With every passing hour our solar system comes forty-three thousand miles closer to globular cluster 13 in the constellation Hercules, and still there are some misfits who continue to insist that there is no such thing as progress.

Ransom K. Ferm

Research Opportunities for Students

Students who have an interest in astronomy are encouraged to take advanced course work in the math and the physical sciences and talk to Dr. John Martin about engaging in a research project. Generally students must demonstrate an academic strength in the physical sciences and a strong interest and commitment in order to participate in a research project at the Barber Research Observatory.

Before joining or initiating a research project students are strongly encourage to enroll in one hour of ASP 410 for a semester to be taken through an astronomy “boot camp.”  ASP 410 is offered on an instructor request and approval basis.  It is not normally listed in the semester course list.  You need to talk to Dr. Martin if you are interested.

In a semester of ASP 410 students become familiar with the research tools available and conduct a small project (that may act as a lead-in to work in future semesters).  Talk to Dr. Martin for more information.

There are astronomy research opportunities for UIS students through several avenues:

Community Involvement

There is a strong tradition of community support for the Barber Research Observatory.  A number of dedicated community volunteers regularly support our observing operations.  If you live in the Springfield community and you have interest in volunteering at the observatory you need to make yourself known and demonstrate your interest and ability.  Not all our volunteers have degrees in math or physics, but all of them have strong analytical skills and are good with learning the use of technology.

To get started you need to demonstrate your interest and ability to Dr. Martin.  Community members are encouraged to take ASP 303 Modern Astronomy (occasionally offered now in the spring semester, especially when people express interest).  The same ASP 410 “boot camp” route is also available.  Contact Dr. Martin if you are interested.

Astronomy Research Students

Explore mentored student research at the UIS Observatory.

  • Kristine Sonnek (Summer 2021)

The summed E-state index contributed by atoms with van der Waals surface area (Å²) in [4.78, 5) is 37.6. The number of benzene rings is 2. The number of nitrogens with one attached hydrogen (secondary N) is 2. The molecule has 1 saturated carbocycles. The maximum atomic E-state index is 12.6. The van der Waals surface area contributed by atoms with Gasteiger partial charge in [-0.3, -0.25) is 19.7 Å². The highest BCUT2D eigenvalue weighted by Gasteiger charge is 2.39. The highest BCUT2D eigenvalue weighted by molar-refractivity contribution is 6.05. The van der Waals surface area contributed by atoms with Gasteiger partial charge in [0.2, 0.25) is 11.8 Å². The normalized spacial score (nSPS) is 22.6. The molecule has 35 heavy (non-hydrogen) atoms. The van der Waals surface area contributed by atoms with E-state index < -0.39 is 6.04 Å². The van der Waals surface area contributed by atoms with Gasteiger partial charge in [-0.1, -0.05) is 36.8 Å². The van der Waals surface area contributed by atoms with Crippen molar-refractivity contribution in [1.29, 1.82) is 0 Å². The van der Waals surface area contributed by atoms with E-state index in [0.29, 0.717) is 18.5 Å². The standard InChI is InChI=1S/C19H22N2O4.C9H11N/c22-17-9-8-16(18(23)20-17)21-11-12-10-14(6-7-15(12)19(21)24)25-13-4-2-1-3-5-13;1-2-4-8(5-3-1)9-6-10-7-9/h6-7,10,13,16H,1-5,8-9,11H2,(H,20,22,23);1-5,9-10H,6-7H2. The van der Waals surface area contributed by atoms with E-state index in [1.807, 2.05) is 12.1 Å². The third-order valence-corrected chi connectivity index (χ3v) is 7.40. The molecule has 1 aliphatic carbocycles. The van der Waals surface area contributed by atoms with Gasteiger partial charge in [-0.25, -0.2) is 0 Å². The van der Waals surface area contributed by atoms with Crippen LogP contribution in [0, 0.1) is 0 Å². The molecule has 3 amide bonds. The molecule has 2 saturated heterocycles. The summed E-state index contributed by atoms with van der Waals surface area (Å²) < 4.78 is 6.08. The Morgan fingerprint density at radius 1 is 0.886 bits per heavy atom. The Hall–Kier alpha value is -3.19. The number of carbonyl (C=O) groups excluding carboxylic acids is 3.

• Upgrading the process for PSF building in the Luminous Stars Survey Photometry Pipeline
  • Asung Shin (Summer 2021)
    • Software to process and extract spectra from images for the 10-C spectrograph.
  • Joey Green (Spring/Summer 2021)
    • Curation of photometry and looking for variable stars the Luminous Stars Survey
  • Ian Marvel (Summer 2019)
    • Reduction of images and photometry for the Luminous Stars Survey
  • Logan Kimball (Summer 2015, Summer 2017, Summer 2018, Summer 2019)
    • Cataloging Red Supergiants as part of the M31/M33 Luminous Stars Survey
  • Ben Summers (Spring 2015- Spring 2016)
    • Geometric parallaxes of nearby asteroids (CHE 400 Project)
  • Rob McFarland (Spring 2015-Fall 2015 )
    • Grating Spectroscopy of Long-period Mira Type Variables (CHE 400 Project)
  • Alex Lerch (Summer 2015)
    • Mathematical removal of systematic errors in light curves simultaneously observed by several different telescope systems. (CHE 400 Project)
  • Shelby Jarrett (Spring 2014-Spring 2015)
    • Photometry of T Tauri Stars (ASP 410, Spring 2014)
    • Analysis of spectroscopic trends in Epsilon Aurigae (CHE 400 Project, Fall 2014-Spring 2015)
  • Patrick Rolens (2013-2015)
    • Detecting new variable stars with the 20-inch telescope and U42 CCD Camera
  • Jacob Boehm (Spring 2013)
    • Light curves for eclipsing binaries (ASP 410)
  • Justin Mock (Summer 2012/ Summer & Fall 2013/ Spring 2014) **WINNER CHE Outstanding Research Thesis Award 2014**
    • Supernova Impostors  (CHE 400 project, winner Chemistry Undergraduate Research Award 2014)
  • Douglas Hamilton (Summer, 2012)
    • Kinematics of Eta Carinae’s Equatorial Ejecta (AST internship)
  • Cybil Foster (Spring/Summer 2012)
    • Epsilon Aurigae’s Out-of-Eclipse Spectral Variations (CHE 400 project)
  • Joshua Massey (Summer 2011 / Spring 2012)
    • Wavelength Calibration of Echellette Spectrogra and Spectroscopic Changes during Eps Aur’s 2009-2012 eclipse (CHE 400 project)
  • Cheng Fan (Summer 2011)
    • Wavelength Calibration of Echellette Spectrograph and Doppler Velocitie of Eps Aur (CHE 400 project)
  • Michael Verhulst
    • Advanced Rocket Propulsion
  • Jennifer Hubbell-Thomas
    • Masters in Education through Astronomy, Be-Stars